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nexed to the very limited force of regulars despatched from Great Britain. Uncle Guy was now at the summit of his sublunary wishes; and when, at the close of some more than ordinarily brilliant affair, in which the naturally martial air of his honest countenance had been further enhanced by a couple of cuts from a Walloon sabre, Prince Ferdinand embraced the young colonelcommandant before his assembled étatmajor, to say that he returned to England covered with glory," would be to mar, by a modern common-place, a bit of chivalry worthy of the olden time.

That Colonel Guy Sydenham took rank henceforward among the female patriots of Great Britain with the great Frederick himself, (which grand monarque, by the way, he could have put into his pocket,) was perhaps but the natural consequence of patriotism on the one side, and celebrity on the other. But when, on his entrance into a modish circle, all the assumed fops who then formed its unbelligerent portion, shrunk into utter insignificance before the plain soldier, who carried (as he himself humourously asserted) his diploma of admission to the "ugly club" indisputably engraved on his countenance, there must have been something even beyond his very fine person and noble military air, which fixed all eyes, and many hearts among the female part of the assembly, at once on the fortunate hero.

By his rivals, the vogue of Uncle Guy was ascribed to feminine caprice and contradiction. Shakespeare would have said they loved him; but the truth simply was, (as my grandaunt Mabel, from a slight, personal singe could testify,) that, in spite of his scars, nobody else was half so agreeable and insinuating. By the mere force of good humour and good breeding, of pleasing and being pleased with every body, he remained a favourite with all during the brief interval of peace which intervened between his German campaigns, and his return to a scene of less civilized warfare in the wilds of North America.

From this also, in due time, he returned with a fresh crop of laurels, and no longer a mere flirting soldier of fortune, but a nan entitled from rank and station to carry weight in the matrimonial world. At five and twenty “toasts" (a word of antique and wellnigh forgotten significance) had fluttered around him. At five and thirty,

"heiresses" smiled propitiously, and "matches" (another exploded term for minor prizes in the lottery) looked as though it might, if he so pleased, be a match.

But though the nine sabre and gunshot wounds-through any one of which a soul less capacious than that of Uncle Guy might have easily slipped -were a joke to the ninety and nine orifices made by Cupid in the most susceptible of human hearts, it was somehow proof against every thing in the shape of a regular approach; and all those memorable "passages" in his eventful life which at all menaced matrimony, were invariably distinguished by the wildest romance, and utter disregard of what the French call "les convenances.”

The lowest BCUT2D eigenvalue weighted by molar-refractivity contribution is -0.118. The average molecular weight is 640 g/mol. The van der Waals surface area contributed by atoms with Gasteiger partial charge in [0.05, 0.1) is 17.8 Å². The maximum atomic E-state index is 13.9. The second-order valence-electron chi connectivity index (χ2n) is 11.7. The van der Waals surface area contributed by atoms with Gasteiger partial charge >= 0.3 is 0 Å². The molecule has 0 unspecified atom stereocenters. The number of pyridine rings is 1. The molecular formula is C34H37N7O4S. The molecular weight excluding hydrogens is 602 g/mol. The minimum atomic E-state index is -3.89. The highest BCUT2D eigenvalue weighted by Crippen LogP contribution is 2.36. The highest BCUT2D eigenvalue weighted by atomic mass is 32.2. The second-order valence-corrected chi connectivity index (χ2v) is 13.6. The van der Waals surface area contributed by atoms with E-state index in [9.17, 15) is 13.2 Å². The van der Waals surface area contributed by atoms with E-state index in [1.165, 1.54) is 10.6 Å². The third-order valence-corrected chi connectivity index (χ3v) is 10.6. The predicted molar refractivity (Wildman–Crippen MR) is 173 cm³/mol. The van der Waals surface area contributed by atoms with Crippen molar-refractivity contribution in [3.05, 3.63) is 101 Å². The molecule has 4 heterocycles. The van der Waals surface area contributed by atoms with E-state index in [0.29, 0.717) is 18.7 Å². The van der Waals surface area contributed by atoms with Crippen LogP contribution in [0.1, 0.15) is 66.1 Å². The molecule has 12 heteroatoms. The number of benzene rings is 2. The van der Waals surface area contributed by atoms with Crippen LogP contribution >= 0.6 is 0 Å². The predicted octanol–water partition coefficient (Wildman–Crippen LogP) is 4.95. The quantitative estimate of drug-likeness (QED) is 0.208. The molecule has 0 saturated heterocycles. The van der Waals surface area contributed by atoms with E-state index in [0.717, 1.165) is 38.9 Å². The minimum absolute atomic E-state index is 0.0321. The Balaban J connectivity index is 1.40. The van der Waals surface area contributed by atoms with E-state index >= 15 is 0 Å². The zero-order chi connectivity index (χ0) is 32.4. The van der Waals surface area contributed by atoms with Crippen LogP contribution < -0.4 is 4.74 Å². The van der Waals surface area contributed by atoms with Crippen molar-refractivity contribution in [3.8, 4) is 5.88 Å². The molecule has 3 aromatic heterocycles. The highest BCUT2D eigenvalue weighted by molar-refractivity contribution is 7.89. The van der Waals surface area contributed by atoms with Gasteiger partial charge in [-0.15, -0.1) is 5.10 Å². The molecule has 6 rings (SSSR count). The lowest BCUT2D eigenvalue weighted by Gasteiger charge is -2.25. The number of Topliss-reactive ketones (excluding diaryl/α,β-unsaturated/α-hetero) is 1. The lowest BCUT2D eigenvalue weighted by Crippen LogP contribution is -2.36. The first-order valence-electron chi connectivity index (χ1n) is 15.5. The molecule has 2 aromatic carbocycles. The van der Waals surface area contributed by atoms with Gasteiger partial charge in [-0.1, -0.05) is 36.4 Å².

Another week's detention, for example, in captivity among the Iroquois, would have infallibly been wound up by an union-repented of quickly enough, no doubt, yet honorably persevered in to death-with the beautiful Squaw, to whose interposition he owed his escape from the tomahawks of her tribe. And in Germany it had required all the authority, as a commander and a friend, of Prince Ferdinand, to prevent his Quixotic protégé from extending to a compact for life the protection afforded by him to a Westphalian vine-dresser's daughter, from the swords of murdering Croats. Guy, in short, could only love seri ously under circumstances of strong excitement and "high pressure;" and though in a drawing-room, with belles of his own standing, he could flirt, admire, and go through the routine of gallantry with all the spirit, and much of the zest of an adept, he came away, if not absolutely heart-whole, yet with none of the enthusiasni of passion which, in romantic and singular situations, had prompted him more than once, not only to sacrifice liberty, but friends, family, and fortune. So his hour not being come, or, at least, as yet averted by friendly interposition, Uucle Guy had once more returned at forty, from foreign service, a fine and unwedded man, when the catastrophe occurred which sealed his matrimonial destiny.

It was on a Christmas eve, I think, somewhere about the year 17-, when the inmates of a secluded farm house, situated at the head of an ocean creek, on the shores of the wild district forming the debateable land between the counties of Galway and Mayo, had

been for some hours retired to rest, that the slumbers of the farmer himself, a stout, hale, weather-beaten carle, of some fifty years and upwards, were disturbed by no midnight marauder, or less substantial supernatural visitant, but by the light hand of his favourite daughter Aileen, applied with gentle violence to his stalwart shoulder.

"Father dear!" whispered the beautiful apparition-one of the loveliest, perhaps, by which so rude a pillow was ever before haunted-"awake! awake! It's an hour or more since the cry of drowning men on Innismoran came moaning on my ear above the roar of the gale, and now when, the blessed saints be praised for it, there's a bit of a lull, their wild screech for help comes at times so plain to the shore, that it would wake the very dead in their graves. We must help them, father dear! else they'll all be dead before morning."